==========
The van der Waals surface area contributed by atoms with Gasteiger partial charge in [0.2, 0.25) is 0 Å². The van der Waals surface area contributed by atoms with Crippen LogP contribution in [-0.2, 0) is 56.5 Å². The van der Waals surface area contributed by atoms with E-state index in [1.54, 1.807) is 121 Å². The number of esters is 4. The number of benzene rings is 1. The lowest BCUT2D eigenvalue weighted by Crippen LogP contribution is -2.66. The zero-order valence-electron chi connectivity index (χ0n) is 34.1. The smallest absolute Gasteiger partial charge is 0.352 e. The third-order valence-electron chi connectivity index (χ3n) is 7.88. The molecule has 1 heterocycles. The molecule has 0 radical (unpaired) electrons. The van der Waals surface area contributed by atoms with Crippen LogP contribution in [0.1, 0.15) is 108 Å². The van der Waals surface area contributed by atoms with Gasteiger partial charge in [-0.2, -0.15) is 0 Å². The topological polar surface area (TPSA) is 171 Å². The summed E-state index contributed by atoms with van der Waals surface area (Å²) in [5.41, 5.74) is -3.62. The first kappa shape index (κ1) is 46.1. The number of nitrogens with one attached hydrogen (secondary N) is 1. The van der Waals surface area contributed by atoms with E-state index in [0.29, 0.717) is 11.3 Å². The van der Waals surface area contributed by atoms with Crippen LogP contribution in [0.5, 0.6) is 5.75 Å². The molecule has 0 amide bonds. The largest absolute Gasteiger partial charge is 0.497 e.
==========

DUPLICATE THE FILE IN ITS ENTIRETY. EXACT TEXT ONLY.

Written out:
The van der Waals surface area contributed by atoms with Gasteiger partial charge in [0.2, 0.25) is 0 Å². The van der Waals surface area contributed by atoms with Crippen LogP contribution in [-0.2, 0) is 56.5 Å². The van der Waals surface area contributed by atoms with E-state index in [1.54, 1.807) is 121 Å². The number of esters is 4. The number of benzene rings is 1. The lowest BCUT2D eigenvalue weighted by Crippen LogP contribution is -2.66. The zero-order valence-electron chi connectivity index (χ0n) is 34.1. The smallest absolute Gasteiger partial charge is 0.352 e. The third-order valence-electron chi connectivity index (χ3n) is 7.88. The molecule has 1 heterocycles. The molecule has 0 radical (unpaired) electrons. The van der Waals surface area contributed by atoms with Crippen LogP contribution in [0.1, 0.15) is 108 Å². The van der Waals surface area contributed by atoms with Gasteiger partial charge in [-0.2, -0.15) is 0 Å². The topological polar surface area (TPSA) is 171 Å². The summed E-state index contributed by atoms with van der Waals surface area (Å²) in [5.41, 5.74) is -3.62. The first kappa shape index (κ1) is 46.1. The number of nitrogens with one attached hydrogen (secondary N) is 1. The van der Waals surface area contributed by atoms with E-state index in [0.29, 0.717) is 11.3 Å². The van der Waals surface area contributed by atoms with Crippen LogP contribution in [0.5, 0.6) is 5.75 Å². The molecule has 0 amide bonds. The largest absolute Gasteiger partial charge is 0.497 e.